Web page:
Shingles: Some people never develop tell-tale rash – other symptoms to spot

According to the Mayo Clinic, pain is “usually” the first symptom of shingles. In most cases it is followed by a rash, which “develops as a stripe of blisters that wraps around either the left or right side of your torso”. And “sometimes the shingles rash occurs around one eye or on one side of the neck or face,” it says.

However, the clinic explains: “Some people experience shingles pain without ever developing the rash.”

Therefore, other symptoms to look out for include:

  • fever
  • headache
  • sensitivity to light
  • fatigue

It advises to see your doctor if you have concerns about these symptoms, especially if “you’re 60 or older, because age significantly increases your risk of complications” or if you or a family member has a weakened immune system.

READ MORE: Dementia: Scientists identify vitamin deficiency that may cause decline – millions at risk

Complications that can arise from shingles can be serious.

One such complication is postherpetic neuralgia.

This is when the shingles pain continues long after the blisters have cleared.

It occurs when damaged nerve fibres send confused and exaggerated messages of pain from your skin to your brain.

DON’T MISS

Shingles can also result in neurological problems.

“Depending on which nerves are affected, shingles can cause an inflammation of the brain (encephalitis), facial paralysis, or hearing or balance problems,” the Mayo Clinic says.

If you do develop a rash from shingles it is likely you could experience “fluid-filled” blisters that break open and crust over, as well as itching.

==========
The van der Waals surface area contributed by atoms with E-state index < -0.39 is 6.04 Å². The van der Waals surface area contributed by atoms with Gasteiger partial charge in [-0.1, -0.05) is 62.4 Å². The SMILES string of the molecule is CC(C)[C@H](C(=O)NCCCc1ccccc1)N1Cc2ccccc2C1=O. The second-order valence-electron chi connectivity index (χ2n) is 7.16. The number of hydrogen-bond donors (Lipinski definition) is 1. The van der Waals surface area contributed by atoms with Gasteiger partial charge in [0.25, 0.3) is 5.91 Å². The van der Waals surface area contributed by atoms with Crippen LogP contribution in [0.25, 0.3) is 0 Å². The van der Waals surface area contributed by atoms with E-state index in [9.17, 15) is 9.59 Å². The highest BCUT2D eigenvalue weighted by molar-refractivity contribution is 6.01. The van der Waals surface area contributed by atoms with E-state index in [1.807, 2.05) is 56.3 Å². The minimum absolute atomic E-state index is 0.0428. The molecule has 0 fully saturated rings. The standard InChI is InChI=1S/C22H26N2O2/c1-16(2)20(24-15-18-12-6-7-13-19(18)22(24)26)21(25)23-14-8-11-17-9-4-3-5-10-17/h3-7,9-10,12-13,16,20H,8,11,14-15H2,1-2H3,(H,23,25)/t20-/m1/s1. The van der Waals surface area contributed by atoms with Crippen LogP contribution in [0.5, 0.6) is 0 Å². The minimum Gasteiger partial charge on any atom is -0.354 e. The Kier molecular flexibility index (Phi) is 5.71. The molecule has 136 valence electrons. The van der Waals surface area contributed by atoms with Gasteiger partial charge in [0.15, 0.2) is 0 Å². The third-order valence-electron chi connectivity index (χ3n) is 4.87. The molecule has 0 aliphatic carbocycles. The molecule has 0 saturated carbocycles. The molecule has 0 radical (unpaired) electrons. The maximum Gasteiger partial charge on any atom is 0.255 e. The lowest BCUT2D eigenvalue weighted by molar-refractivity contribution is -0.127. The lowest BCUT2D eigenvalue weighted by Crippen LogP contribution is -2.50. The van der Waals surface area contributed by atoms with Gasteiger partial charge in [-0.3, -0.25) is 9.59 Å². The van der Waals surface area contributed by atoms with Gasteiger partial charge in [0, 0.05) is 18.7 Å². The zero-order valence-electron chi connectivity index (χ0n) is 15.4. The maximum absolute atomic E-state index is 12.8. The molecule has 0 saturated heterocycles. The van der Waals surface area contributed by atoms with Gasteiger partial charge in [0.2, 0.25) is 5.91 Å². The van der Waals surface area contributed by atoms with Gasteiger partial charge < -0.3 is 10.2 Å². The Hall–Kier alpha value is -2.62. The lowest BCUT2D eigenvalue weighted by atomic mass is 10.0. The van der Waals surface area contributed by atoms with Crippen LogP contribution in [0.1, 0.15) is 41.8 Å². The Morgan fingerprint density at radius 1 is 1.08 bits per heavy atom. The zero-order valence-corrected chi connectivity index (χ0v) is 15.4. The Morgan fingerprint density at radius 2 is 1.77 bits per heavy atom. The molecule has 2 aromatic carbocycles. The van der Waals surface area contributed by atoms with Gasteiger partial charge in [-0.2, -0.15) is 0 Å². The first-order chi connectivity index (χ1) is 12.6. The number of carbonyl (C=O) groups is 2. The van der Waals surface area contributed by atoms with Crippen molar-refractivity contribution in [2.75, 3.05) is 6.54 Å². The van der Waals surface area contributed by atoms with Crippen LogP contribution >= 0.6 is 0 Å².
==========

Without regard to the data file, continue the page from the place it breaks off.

The rash can also cause lasting issues.

“This usually occurs through direct contact with the open sores of the shingles rash.

“Once infected, the person will develop chickenpox, however, not shingles.

“Until your shingles blisters scab over, you are contagious and should avoid physical contact with anyone who hasn’t yet had chickenpox or the chickenpox vaccine, especially people with weakened immune systems, pregnant women and newborns.”

There is no cure for shingles but early treatment can reduce the length of infection and reduce the risk of complications.

Stay connected with us on social media platform for instant update click here to join our  Twitter, & Facebook

We are now on Telegram. Click here to join our channel (@TechiUpdate) and stay updated with the latest Technology headlines.

For all the latest Health News Click Here 

 For the latest news and updates, follow us on Google News

Read original article here

Denial of responsibility! TechAzi is an automatic aggregator around the global media. All the content are available free on Internet. We have just arranged it in one platform for educational purpose only. In each content, the hyperlink to the primary source is specified. All trademarks belong to their rightful owners, all materials to their authors. If you are the owner of the content and do not want us to publish your materials on our website, please contact us by email – [email protected]. The content will be deleted within 24 hours.

This website uses cookies to improve your experience. We'll assume you're ok with this, but you can opt-out if you wish. Accept Read More